We study the impact of Dead Hand Proxy Puts on shareholder value. Courts and commentators have characterized these terms as defenses against hedge fund activism that threaten to reduce firm value by entrenching underperforming managers and thereby increasing managerial agency costs. Our findings contradict this view. Using three court cases as a natural experiment, we find that shareholders do not react negatively to the inclusion of a Dead Hand Proxy Put in a firm’s loan agreements. Not only do Dead Hand Proxy Puts not destroy firm value, they may even preserve it by deterring activists who would seek to extract wealth from creditors and other nonshareholder constituencies. We develop the policy implications of these findings and offer a direction for the evolution of legal doctrine in this area.

Introduction

Hedge fund activism is now a defining force in corporate governance. Having risen sharply over the last decade,1 hedge fund activism has entered a “second wave”2 or “golden age.”3 Activist hedge funds, acting alone or in “packs,”4 accumulate significant stakes in public companies5 and then seek institutional support in putting pressure on boards.6 Activists target firms they perceive to be undervalued and attempt to increase value through financial restructuring or through changes to management and business strategy.7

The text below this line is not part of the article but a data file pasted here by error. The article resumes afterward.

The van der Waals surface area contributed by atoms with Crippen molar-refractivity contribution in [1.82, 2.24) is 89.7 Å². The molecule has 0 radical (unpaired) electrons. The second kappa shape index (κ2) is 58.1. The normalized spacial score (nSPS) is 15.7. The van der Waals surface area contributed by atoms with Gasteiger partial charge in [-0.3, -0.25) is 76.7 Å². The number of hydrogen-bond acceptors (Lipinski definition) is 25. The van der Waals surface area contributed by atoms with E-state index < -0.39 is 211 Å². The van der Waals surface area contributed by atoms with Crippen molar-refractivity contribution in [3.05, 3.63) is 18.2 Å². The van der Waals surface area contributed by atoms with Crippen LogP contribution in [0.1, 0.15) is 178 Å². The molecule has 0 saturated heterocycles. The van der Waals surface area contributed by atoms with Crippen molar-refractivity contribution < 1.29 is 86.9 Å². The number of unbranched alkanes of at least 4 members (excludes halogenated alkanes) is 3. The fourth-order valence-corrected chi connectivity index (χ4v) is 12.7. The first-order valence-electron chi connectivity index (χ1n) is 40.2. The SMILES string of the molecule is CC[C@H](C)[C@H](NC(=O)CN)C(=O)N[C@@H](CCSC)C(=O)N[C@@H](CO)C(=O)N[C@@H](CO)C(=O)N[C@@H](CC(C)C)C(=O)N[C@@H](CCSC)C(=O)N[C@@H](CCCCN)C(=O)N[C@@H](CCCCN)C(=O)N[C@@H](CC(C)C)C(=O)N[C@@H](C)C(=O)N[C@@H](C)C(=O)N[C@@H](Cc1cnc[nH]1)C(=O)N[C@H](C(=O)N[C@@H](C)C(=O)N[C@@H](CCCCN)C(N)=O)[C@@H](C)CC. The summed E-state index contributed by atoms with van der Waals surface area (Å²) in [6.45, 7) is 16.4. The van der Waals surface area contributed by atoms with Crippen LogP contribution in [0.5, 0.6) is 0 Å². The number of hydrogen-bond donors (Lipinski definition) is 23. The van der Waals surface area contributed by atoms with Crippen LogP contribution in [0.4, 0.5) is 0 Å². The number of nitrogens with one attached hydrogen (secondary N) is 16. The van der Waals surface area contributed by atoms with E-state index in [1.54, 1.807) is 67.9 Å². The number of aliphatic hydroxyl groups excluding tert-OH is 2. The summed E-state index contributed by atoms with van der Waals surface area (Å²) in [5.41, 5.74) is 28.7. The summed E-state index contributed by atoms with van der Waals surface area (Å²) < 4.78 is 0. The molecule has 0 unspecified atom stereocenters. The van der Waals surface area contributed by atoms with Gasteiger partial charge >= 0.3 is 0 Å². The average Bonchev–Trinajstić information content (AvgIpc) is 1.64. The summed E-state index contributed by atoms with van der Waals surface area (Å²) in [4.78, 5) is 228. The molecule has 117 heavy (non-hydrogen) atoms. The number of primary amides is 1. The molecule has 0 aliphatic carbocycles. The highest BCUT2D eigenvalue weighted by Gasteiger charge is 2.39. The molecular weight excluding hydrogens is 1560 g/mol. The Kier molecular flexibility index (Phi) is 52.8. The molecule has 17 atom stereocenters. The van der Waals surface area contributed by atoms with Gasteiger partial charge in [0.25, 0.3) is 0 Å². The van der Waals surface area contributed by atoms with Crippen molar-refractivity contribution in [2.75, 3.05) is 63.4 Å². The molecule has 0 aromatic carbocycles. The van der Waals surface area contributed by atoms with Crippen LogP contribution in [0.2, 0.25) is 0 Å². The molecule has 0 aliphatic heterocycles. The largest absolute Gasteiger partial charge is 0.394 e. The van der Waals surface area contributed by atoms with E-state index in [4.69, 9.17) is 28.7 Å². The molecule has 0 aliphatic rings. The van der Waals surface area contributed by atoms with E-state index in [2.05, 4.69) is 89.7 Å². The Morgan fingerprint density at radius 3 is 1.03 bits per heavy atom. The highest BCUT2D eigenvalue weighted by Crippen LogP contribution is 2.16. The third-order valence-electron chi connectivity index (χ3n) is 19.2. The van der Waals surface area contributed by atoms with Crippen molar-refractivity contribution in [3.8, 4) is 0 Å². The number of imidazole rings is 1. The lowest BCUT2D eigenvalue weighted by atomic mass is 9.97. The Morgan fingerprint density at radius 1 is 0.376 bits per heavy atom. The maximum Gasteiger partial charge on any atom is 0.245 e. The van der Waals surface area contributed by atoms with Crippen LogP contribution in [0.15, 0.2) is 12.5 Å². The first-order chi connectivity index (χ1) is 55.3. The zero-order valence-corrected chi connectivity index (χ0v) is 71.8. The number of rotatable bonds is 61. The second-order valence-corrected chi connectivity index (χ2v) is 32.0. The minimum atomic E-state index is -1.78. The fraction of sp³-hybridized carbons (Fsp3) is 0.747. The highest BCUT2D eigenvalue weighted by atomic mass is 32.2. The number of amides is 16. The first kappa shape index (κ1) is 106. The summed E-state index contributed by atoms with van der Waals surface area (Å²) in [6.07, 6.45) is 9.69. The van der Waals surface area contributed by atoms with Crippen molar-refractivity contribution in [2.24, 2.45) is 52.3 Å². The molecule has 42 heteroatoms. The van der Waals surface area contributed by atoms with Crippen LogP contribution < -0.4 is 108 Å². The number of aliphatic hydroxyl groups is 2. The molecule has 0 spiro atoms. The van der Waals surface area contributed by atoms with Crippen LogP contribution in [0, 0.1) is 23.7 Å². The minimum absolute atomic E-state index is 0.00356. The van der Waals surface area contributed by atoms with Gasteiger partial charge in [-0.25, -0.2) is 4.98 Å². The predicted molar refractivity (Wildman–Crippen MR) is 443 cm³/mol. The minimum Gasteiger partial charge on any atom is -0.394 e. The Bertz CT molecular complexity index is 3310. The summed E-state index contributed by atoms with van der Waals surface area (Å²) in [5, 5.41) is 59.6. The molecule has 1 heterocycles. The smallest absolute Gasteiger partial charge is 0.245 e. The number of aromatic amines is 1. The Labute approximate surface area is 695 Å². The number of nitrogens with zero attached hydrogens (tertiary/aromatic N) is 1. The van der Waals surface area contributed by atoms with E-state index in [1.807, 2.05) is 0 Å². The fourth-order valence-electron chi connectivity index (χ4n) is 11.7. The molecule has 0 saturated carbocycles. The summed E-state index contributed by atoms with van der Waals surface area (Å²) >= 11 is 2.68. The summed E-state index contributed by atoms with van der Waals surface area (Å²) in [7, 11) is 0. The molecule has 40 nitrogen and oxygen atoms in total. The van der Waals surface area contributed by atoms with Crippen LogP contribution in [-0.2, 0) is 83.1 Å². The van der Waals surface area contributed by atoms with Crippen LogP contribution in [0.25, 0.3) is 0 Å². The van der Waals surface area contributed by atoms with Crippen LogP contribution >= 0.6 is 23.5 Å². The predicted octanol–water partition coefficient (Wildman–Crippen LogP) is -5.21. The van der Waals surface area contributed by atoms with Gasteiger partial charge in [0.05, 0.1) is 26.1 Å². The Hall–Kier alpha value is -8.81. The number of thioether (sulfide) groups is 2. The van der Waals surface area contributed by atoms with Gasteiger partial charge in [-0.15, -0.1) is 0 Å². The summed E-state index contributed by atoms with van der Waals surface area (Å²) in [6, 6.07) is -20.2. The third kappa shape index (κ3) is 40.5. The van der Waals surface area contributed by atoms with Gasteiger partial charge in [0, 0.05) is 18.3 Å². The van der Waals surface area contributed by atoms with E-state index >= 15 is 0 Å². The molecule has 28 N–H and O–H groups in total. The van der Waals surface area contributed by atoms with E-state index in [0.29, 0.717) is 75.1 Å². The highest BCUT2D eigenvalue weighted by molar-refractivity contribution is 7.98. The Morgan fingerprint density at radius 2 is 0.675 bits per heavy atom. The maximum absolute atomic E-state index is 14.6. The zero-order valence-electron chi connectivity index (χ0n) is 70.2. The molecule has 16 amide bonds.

Shareholders benefit from hedge fund activism, at least in the short term.8 But creditors, in general, do not. From a creditor’s perspective, activist interventions threaten to increase repayment risk, either by leveraging up the firm to increase payouts to shareholders or through subtle changes in business strategy that have the effect of shifting risk to creditors and other constituencies.9 And incumbent managers, who typically lose their jobs after successful interventions, take an even less charitable view of hedge fund activism.10 The proliferation of defensive devices aimed at hedge fund activism is therefore unsurprising. Companies have adopted structural defenses to deter activists, such as low-threshold poison pills11 and bylaw amendments.12 In addition to these structural defenses, but perhaps less widely noticed, firms have begun to embed defenses against activists in their ordinary business contracts.13 This Article studies one such contractual term—the Dead Hand Proxy Put.